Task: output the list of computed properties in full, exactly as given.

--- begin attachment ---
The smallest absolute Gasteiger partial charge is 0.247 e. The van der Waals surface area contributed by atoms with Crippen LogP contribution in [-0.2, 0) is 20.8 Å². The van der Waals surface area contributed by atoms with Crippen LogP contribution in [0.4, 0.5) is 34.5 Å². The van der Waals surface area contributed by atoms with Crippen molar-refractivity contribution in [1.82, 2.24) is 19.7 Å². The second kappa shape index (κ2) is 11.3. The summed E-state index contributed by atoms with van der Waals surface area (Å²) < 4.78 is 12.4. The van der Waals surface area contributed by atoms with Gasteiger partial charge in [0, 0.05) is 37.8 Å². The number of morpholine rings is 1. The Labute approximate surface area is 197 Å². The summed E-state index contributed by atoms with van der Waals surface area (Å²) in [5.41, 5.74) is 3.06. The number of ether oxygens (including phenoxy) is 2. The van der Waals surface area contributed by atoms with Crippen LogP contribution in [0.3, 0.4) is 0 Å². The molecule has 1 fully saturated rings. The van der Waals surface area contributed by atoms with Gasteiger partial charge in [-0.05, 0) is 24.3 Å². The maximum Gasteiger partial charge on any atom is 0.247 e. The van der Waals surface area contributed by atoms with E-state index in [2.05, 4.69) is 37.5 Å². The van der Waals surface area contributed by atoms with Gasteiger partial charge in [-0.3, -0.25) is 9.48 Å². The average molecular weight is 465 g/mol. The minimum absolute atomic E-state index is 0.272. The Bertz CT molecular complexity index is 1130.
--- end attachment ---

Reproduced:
The smallest absolute Gasteiger partial charge is 0.247 e. The van der Waals surface area contributed by atoms with Crippen LogP contribution in [-0.2, 0) is 20.8 Å². The van der Waals surface area contributed by atoms with Crippen LogP contribution in [0.4, 0.5) is 34.5 Å². The van der Waals surface area contributed by atoms with Crippen molar-refractivity contribution in [1.82, 2.24) is 19.7 Å². The second kappa shape index (κ2) is 11.3. The summed E-state index contributed by atoms with van der Waals surface area (Å²) < 4.78 is 12.4. The van der Waals surface area contributed by atoms with Gasteiger partial charge in [0, 0.05) is 37.8 Å². The number of morpholine rings is 1. The Labute approximate surface area is 197 Å². The summed E-state index contributed by atoms with van der Waals surface area (Å²) in [5.41, 5.74) is 3.06. The number of ether oxygens (including phenoxy) is 2. The van der Waals surface area contributed by atoms with Crippen LogP contribution in [0.3, 0.4) is 0 Å². The molecule has 1 fully saturated rings. The van der Waals surface area contributed by atoms with Gasteiger partial charge in [-0.05, 0) is 24.3 Å². The maximum Gasteiger partial charge on any atom is 0.247 e. The van der Waals surface area contributed by atoms with E-state index in [2.05, 4.69) is 37.5 Å². The van der Waals surface area contributed by atoms with Gasteiger partial charge in [-0.3, -0.25) is 9.48 Å². The average molecular weight is 465 g/mol. The minimum absolute atomic E-state index is 0.272. The Bertz CT molecular complexity index is 1130.